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    Hair loss
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    jbwls posted:
    My eyelashes are nearly gone; I have lost all of my arm and leg hair, underarms...and I don't know why! I don't even know what type of dr. to see. My GP is currently out of the country. I am 49 years old. No, I do not pull it out. I have never had chemo. Where do I begin? Hair on my head is thinning but not horrible.
    Reply
     
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    2BBetter responded:
    Start with a dermatologist.
     
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    karry18 responded:
    I m sure its Alopecia areata...
     
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    karry18 responded:
    Alopecia areata is an acquired skin disease that can affect all hair-bearing skin and is characterized by localized areas of non-scarring hair loss. Alopecia areata, as a rule, is rarely associated with any other external or internal medical problems. Most often these bald areas regrow their hair spontaneously.
    Alopecia areata is rare before the age of 3. There seems to be a significant tendency to inherit alopecia areata from ancestors.
     
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    karry18 responded:
    Current evidence suggests that alopecia areata is caused by an abnormality in the immune system. This particular abnormality leads to autoimmunity, a misguided immune system that tends to attack its own body. As a result, the immune system attacks particular tissues of the body. In alopecia areata, for unknown reasons, the body's own immune system attacks the hair follicles and disrupts normal hair formation. Biopsies of affected skin show immune lymphocytes penetrating into the hair bulb of the hair follicles. Alopecia areata is occasionally associated with other autoimmune conditions such as allergic disorders, thyroid disease , vitiligo , lupus , rheumatoid arthritis , andulcerative colitis . The diagnosis or treatment of these diseases is unlikely to affect the course of alopecia areata. Sometimes, alopecia areata occurs within family members, suggesting a role of genes.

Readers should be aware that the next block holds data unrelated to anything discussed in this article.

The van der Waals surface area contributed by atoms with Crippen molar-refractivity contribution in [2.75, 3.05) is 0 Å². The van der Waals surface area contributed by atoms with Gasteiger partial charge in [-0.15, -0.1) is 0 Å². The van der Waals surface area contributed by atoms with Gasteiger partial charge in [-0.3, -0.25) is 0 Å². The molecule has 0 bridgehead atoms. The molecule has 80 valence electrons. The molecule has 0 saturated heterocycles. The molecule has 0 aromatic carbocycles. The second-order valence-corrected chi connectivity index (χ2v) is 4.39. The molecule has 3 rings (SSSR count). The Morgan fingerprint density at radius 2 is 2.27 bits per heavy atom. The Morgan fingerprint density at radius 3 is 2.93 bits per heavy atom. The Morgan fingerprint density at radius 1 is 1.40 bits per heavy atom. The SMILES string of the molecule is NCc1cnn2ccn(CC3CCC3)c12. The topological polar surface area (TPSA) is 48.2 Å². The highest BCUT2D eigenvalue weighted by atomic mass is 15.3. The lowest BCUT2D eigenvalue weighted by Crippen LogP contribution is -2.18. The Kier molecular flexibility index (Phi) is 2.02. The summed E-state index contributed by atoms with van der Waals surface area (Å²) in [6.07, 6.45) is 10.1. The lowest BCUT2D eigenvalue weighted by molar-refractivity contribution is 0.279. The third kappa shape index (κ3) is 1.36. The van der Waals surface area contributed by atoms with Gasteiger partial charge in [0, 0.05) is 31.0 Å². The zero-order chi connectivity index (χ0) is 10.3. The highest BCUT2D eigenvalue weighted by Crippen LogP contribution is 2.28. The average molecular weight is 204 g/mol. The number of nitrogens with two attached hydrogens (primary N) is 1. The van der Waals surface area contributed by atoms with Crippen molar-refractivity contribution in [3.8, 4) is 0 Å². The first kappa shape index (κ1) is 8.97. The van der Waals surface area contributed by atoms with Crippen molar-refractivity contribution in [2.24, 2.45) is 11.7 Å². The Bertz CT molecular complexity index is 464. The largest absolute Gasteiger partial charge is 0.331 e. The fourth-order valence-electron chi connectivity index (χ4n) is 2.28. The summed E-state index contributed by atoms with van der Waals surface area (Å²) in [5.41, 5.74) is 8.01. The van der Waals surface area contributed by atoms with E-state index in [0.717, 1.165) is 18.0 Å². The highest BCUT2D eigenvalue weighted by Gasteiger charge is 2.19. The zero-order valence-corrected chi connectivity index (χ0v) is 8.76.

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    karry18 responded:
    Treatment for alopecia areataThe course of typical alopecia areata is not predictable with a high likelihood of spontaneous remission. The longer the period of time of hair loss and the larger the area involved, the less likely the hair will regrow. Therefore, there are a variety of treatments, but none of these can confidently be predicted to impact the course of this disease. Steroid injections, creams, and shampoos (such as clobetasol [Clobex> or fluocinonide [Lidex>) for the scalp have been used for many years.
    As with many chronic disorders for which there is no single treatment, a variety of remedies are promoted which in fact have no benefit. There is no known effective method of prevention , although the elimination of emotional stress is felt to be helpful. No drugs or hair-care products have been associated with the onset of alopecia areata. Much research remains to be completed on this complex condition.
    Although not precisely a treatment, the cosmetic camouflage of alopecia areata is certainly an important consideration in patient management. The damaging emotional effect of significant hair loss for both women and men can be considerable.
     
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    Mohiba K Tareen, MD replied to karry18's response:
    Dear Karry,

    Excellent post, thank you so much for your contribution. There are some great new studies on Alopecia Areata coming from Columbia's Department of Dermatology (my alma matter!). We should soon have more targeted therapies. In the meantime, all of your suggestions are great
    Dr. Mohiba Tareen
    Tareen Dermatology, Roseville, Minn
    Castle Connoly's America's Top Cosmetic Dermatologists
    Adjunct Assistant Professor Univ of MN Dept of Dermatology
    www.TareenDermatology.com


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    Mohiba K Tareen, MD is a board certified dermatologist who has an innovative practice in Roseville, Minnesota. Tareen Dermatology ( www.TareenDermato...More

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